This is a more cerebral movie than you’d expect. Despite the fact that the actions were dramatic, the movie isn’t so much about the drama as it is the relationships forged through the drama. It’s a strong effort and one of Antonio Banderas’ best performance.
WE GAVE IT: 4 Stars – Watch the Official Trailer and Official Movie Poster below!

4 stars

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Movie Review: Legend (2015) – A Stylish Gangster Movie with Tom Hardy Doing Some Great Acting

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In Legend, Tom Hardy gets a second chance to make a first impression on audiences. While he was the title character in the recent blockbuster Mad Max, Charlize Theron kind of stole the show. This time around, he’s back with a vengeance, playing not one, but two main characters.

Legend is based on Ronnie and Reggie Kray, twin crime lords running London’s underworld in the early 60s. Ronnie is glasses wearing, paunchy and flamboyantly gay, along with being mentally unstable. On the flip, Reggie is the level headed, business minded twin in a troubled marriage. The movie starts off with them getting a blank check to indulge in criminal enterprises, after they blackmail a high powered member of parliament, who gets busted in a gay orgy. Sounds cool, right?

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Yeah, it all kind of falls apart after that. The rest of the movie unfolds pretty much the way you’d expect from your standard gangster flick.

Tom Hardy was amazing in this, playing twin brothers in a way that makes them characters in and of themselves. You genuinely do forget these twins are being played by the same person, which is an extraordinary feat both from Hardy, and from the people in makeup and wardrobe.

The problems here come from the actual storytelling itself, which is a bit thin. Aside from the unique premise of twin brothers, it’s a bit paint by numbers as fast as crime movies go, with two brothers doing horrible things, while a frustrated police department fights to stop them.

Off screen narration from Emily Browning seems to be done with shades of Goodfella’s, but instead, turns into cringe worthy clichés that are used to plug up holes in the screenplay. The storyline itself is really nothing special, with the twins going through the standard clichés of being hometown heroes and criminal celebrities, while at the same time, being monsters behind closed doors.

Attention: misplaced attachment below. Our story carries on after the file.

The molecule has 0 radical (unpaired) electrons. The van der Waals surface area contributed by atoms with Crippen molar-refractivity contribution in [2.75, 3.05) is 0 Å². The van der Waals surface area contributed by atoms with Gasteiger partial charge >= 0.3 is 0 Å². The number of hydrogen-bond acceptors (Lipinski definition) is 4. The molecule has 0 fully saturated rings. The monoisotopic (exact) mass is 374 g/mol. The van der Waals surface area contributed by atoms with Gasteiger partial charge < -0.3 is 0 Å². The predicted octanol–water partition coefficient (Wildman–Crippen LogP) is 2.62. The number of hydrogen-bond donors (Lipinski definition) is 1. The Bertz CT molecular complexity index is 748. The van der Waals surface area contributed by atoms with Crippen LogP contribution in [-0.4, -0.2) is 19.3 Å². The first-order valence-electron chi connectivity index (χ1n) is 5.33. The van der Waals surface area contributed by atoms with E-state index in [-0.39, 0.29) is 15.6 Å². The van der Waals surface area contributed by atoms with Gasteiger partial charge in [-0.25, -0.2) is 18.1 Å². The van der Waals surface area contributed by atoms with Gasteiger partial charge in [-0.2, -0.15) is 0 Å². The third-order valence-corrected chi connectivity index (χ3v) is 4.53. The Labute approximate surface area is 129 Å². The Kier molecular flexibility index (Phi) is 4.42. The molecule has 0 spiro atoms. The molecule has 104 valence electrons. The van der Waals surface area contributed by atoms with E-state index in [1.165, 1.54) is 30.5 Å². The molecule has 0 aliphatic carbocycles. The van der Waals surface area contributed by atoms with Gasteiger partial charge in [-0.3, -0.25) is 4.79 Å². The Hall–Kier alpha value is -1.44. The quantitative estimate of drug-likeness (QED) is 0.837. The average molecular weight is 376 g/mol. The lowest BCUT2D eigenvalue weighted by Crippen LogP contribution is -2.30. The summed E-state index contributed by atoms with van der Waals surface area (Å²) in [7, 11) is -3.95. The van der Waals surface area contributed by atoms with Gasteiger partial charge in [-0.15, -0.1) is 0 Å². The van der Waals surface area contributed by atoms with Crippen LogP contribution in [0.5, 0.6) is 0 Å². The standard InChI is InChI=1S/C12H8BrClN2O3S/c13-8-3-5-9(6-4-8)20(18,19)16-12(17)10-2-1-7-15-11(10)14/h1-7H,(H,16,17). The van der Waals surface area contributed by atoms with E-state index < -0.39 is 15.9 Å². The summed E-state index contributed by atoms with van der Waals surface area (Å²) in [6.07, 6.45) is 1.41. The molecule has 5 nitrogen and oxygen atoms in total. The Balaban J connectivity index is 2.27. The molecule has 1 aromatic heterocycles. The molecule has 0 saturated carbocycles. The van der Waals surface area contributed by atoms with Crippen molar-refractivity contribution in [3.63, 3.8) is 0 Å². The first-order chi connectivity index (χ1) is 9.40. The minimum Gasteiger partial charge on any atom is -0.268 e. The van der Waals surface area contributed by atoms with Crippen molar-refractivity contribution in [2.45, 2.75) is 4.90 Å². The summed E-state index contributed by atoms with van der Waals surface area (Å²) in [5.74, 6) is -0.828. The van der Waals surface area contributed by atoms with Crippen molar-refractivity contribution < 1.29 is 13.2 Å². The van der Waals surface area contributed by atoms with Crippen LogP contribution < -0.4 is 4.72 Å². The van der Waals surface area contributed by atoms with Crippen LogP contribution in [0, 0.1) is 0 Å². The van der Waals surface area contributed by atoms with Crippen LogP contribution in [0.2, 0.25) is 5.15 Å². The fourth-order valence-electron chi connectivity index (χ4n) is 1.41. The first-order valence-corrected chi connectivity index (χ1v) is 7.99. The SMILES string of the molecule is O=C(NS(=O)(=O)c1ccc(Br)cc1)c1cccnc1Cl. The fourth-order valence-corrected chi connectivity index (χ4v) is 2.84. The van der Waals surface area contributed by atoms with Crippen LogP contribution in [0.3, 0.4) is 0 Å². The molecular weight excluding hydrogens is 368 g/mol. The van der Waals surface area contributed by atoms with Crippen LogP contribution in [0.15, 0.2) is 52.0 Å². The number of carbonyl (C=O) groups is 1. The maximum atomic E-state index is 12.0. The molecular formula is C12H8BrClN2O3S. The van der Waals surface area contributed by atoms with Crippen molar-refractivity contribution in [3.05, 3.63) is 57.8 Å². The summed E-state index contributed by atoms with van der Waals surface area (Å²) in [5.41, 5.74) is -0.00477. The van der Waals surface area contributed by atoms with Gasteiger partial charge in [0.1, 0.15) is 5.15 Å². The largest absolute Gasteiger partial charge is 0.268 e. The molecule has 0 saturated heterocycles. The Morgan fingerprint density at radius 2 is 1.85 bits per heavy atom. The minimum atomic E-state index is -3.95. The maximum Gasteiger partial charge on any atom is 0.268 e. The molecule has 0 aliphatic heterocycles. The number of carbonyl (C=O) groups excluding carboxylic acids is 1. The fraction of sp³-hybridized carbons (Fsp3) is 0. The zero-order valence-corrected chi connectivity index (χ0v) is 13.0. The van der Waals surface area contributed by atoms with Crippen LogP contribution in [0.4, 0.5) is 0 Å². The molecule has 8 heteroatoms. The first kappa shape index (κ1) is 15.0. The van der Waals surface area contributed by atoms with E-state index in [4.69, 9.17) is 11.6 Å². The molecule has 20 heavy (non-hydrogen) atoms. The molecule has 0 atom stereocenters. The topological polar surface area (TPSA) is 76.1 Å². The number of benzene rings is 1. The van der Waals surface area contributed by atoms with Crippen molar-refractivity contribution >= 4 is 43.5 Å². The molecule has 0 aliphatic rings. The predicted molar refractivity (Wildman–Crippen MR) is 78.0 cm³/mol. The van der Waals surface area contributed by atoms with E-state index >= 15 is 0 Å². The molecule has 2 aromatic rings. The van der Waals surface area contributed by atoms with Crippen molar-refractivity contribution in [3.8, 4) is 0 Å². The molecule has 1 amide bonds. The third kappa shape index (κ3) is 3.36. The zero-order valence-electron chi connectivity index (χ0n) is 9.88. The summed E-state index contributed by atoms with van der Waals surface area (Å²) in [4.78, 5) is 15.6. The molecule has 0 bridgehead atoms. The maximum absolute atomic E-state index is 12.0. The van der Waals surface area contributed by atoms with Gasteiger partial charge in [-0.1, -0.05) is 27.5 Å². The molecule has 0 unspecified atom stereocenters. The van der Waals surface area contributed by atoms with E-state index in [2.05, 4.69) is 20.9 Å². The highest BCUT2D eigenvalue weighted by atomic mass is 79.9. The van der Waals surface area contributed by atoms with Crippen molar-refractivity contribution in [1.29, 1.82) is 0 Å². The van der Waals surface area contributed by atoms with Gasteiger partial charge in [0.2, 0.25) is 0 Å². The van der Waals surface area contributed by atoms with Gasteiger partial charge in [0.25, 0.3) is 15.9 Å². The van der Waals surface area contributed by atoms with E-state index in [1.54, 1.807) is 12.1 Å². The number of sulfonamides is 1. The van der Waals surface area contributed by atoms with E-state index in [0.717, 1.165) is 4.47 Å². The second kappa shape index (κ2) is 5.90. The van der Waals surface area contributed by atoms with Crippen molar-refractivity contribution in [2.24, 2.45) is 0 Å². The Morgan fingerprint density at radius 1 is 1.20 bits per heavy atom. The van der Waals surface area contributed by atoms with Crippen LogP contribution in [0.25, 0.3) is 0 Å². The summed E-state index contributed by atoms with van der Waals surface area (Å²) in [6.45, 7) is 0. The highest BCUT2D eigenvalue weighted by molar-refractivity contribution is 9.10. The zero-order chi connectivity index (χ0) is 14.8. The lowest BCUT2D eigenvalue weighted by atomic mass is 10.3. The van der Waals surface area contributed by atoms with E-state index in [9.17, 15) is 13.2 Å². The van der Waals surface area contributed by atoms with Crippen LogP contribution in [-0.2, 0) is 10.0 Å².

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It’s a shame, because the real life story of the Kray twins left a lot of room to have fun. It was a clever movie that could have taken a more humorous twist in order to differentiate itself from the masses of other gangster movies out there. Instead, it takes a unique plot and twists it right into the mundane.

All in all, it’s a decent watch. The acting is fantastic, as are the costumes for the ‘duo’. It’s a stylish gangster movie that is plenty satisfying. The problem is, it’s satisfying in a way that fast food is satisfying. Sure, it’s enjoyable, sometimes you even crave it, but it’s nothing special.

This is a standard gangster movie that could have been more. Instead, they stuck with the formulaic plotline, despite having lots of real life material to choose from. I’m not saying it’s bad. I’m just saying it could have been better.

I will say it’s worth the watch, if you get a chance to see it. It’s not one of those British based movies where the accents are indecipherable, so if that usually distracts you, it won’t here. Instead, it’s a reliably exciting gangster flick, with some incredible acting by Tom Hardy. Watching him seamlessly play both characters easily makes this movie worth seeing.

WE GAVE IT: 4 Stars – Watch the Official Trailer and Official Movie Poster below!

4 stars

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Movie Review: Straight Outta Compton – Easy to See Why This Movie Reached Both Critical and Commercial Success

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One thing that’s rare in the movie world is seeing a film that is both a critical success and a commercial success. While I expected Straight Outta Compton to be a critical success, I hardly expected it to do as well as it did commercially, considering the subject matter. It seemed like a movie with a single demographic. But honestly, once you see it, you realize it’s one of those movies that transcends demographics and makes it so everyone can find a parallel in their own lives to the problems of someone who isn’t like them at all. Yes, even a middle aged white girl, who spent the 80s in the mountains of New Hampshire, can identify with the main characters in this storyline.